Writing & Race: Black Men, Cubans and Gypsies are Living in My Head!

Two of my novels include a Black man as the protagonist. In a meeting a few weeks ago, I overheard the statement that Anglos cannot write about Black people because they don’t have the experience and knowledge base.
I suppose the statement above would apply to my writing about Asians, Swedes or Native Americans or any other culture of which I am not a part.  I understand the point and agree that there are many compelling arguments for and against writing from the viewpoint of a cultural identity that is not one’s own.  On the other hand, when writing fiction, isn’t that what writers do as they get into the minds and lives of their characters? The statement became more and more absurd to me as I thought about the classics. But it called me to look at my own writing and why I write about the characters that are in my own stories. 
My desire here is not to haggle about whether or not I know enough about the cultures that I write about to include them in my novels and stories, but to look at the larger picture of the basic human condition with our imperfections, inadequacies, hopes, dreams and fears.  A writer must explore the questions of what is common to every family, every woman every man, every child.  What are our common bonds, and how do we strive to rise above adversity? What forms us at human beings, and what is our deepest yearning? I believe every human being comes into this world with unlimited potential, and then the world gets hold of us and leads us on our own hero’s journey. I believe each of us has an innate desire to do good and to try our best. I do not believe these traits are restricted to only one culture.  I believe hope and determination are what we all hold onto, no matter what class or culture society wants to drop us into. And some in our culture are not so nice.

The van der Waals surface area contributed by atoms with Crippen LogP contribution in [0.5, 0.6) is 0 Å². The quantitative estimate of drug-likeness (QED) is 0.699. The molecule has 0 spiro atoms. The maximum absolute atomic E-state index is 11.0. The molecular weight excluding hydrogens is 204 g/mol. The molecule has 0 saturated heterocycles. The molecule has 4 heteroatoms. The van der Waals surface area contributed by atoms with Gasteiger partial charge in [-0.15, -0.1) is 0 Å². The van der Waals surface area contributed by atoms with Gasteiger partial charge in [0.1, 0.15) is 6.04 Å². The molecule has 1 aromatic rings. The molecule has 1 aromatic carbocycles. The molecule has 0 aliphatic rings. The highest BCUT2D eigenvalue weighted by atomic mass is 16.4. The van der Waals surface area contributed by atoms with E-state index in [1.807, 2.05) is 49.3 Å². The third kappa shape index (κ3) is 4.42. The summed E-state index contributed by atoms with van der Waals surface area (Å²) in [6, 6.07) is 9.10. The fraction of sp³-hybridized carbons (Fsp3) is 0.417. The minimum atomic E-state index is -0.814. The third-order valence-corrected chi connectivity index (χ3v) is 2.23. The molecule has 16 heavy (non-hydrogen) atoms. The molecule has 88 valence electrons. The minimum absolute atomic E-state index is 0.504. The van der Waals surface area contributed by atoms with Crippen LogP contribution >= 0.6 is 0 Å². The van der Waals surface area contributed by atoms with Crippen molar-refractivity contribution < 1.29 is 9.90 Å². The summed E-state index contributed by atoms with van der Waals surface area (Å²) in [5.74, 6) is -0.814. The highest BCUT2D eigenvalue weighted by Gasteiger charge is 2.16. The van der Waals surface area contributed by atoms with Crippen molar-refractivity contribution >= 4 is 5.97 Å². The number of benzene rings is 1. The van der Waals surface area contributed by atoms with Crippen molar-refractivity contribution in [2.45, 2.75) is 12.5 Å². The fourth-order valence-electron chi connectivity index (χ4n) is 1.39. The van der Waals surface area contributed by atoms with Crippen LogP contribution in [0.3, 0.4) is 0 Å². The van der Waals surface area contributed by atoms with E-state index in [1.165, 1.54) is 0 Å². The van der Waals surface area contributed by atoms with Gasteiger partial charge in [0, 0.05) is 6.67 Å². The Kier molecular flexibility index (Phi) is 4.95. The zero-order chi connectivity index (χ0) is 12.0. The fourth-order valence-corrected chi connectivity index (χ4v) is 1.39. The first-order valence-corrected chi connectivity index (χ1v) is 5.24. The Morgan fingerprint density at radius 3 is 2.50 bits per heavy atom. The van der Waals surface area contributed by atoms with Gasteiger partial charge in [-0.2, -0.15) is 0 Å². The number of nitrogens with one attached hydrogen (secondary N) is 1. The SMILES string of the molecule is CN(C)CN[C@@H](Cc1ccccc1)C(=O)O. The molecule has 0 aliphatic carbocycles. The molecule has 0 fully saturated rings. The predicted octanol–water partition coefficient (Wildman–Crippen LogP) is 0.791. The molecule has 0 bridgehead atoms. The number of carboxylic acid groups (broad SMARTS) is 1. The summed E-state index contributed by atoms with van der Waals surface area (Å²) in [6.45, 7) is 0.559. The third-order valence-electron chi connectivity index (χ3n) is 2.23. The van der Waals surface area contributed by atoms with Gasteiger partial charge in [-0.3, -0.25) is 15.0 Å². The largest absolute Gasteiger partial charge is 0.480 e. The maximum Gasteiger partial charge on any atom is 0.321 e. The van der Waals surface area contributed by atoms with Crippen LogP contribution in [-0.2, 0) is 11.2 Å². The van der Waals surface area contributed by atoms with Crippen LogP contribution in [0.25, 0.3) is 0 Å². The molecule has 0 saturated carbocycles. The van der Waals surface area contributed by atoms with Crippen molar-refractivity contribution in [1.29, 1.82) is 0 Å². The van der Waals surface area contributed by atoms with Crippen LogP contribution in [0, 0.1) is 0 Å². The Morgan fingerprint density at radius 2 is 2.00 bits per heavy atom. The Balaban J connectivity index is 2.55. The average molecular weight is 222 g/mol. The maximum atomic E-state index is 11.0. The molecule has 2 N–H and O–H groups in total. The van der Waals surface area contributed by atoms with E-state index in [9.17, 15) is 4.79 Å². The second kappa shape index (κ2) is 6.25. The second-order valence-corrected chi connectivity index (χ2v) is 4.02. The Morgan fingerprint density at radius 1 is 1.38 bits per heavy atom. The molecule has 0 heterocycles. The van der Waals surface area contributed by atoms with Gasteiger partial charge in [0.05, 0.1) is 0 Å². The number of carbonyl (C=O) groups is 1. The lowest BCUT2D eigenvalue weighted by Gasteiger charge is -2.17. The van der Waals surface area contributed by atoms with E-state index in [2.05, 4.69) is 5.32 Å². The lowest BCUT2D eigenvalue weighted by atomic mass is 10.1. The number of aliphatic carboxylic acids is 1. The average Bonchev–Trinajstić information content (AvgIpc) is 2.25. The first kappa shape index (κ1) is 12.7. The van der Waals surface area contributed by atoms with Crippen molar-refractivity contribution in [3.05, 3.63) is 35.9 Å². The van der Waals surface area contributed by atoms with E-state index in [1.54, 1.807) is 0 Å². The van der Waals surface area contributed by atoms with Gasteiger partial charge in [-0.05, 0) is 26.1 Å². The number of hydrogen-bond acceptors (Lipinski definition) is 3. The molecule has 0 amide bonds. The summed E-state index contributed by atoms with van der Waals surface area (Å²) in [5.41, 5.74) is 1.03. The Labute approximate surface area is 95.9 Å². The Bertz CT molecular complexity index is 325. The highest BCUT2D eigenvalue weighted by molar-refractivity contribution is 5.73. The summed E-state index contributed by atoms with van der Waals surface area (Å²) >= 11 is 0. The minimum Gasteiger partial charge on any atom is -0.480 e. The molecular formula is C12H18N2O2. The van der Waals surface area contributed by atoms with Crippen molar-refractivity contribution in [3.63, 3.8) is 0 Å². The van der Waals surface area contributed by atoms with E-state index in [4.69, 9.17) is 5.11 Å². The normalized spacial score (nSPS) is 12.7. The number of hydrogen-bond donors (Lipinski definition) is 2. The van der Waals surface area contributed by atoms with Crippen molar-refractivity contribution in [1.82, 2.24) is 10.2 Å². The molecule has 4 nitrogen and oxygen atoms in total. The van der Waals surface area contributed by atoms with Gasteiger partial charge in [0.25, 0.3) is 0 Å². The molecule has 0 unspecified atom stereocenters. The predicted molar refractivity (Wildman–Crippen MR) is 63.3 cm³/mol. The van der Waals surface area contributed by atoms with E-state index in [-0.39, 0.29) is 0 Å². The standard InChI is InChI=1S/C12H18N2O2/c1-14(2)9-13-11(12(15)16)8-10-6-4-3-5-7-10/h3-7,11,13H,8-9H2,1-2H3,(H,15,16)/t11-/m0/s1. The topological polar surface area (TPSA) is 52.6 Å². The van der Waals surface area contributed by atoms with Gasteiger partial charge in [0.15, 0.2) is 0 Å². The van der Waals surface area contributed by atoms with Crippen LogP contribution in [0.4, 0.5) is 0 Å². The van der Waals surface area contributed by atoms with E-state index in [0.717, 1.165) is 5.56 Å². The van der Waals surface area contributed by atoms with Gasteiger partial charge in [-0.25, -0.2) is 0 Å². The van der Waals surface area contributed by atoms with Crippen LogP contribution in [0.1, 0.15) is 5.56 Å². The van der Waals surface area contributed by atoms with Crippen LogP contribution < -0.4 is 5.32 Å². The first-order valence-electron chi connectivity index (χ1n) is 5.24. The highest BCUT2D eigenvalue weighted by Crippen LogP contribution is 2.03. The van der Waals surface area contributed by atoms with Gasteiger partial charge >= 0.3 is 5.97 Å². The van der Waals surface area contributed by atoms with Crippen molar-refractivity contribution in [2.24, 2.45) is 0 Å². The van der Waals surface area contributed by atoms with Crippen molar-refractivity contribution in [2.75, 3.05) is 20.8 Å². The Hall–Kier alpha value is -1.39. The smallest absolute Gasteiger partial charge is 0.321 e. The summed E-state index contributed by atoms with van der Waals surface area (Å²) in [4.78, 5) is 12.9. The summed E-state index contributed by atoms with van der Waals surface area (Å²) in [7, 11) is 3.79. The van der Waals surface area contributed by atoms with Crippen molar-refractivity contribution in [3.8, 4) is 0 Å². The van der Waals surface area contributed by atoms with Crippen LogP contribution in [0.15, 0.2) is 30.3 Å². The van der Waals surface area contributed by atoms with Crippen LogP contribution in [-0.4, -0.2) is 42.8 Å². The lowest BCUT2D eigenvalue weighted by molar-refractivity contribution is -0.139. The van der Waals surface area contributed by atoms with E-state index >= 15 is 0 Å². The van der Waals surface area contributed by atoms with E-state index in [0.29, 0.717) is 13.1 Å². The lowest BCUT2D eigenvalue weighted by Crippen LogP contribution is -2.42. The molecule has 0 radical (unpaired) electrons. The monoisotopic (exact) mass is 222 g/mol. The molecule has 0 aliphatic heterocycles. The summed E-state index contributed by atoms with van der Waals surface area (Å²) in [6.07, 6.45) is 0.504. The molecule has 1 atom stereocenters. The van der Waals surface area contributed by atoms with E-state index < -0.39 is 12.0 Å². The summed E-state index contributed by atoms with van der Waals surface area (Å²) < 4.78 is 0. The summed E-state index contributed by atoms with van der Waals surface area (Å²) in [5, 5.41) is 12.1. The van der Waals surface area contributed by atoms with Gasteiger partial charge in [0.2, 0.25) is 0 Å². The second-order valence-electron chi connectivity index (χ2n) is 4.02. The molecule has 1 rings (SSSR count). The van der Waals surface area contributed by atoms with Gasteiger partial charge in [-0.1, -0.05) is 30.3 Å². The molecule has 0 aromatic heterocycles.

I think that blanket statements like the one I first mentioned only tend to marginalize us and polarize us from one another.  Because to jump right to the conjecture that the inability of one person or another to write about another race is the norm is to not only miss the larger picture of our cultural need to love one another by understanding one another, but also to dismiss the great novelists of the world.
I have lived in the South my entire life and can write from the perspective of a southerner. No, it’s not always about race. But to leave race out of in my fiction is to deny my own history. My experiences with others of differing cultural backgrounds is part of what compels me to write. My interactions with African-Americans has been life-long.  No, I can never in reality get inside the head of a Black man and know his thoughts. Oh, but I can in my writing. I have a couple of Black men living in my head who wanted their stories told. I also have gypsies, mechanics, and a couple of Cubans living in there that have been transferred to the page.  I believe I present their stories with honor and honesty. If they were real live people they may or may not think so, especially if they are characters who behave badly. Ah, then comes the time for redemption. Or not.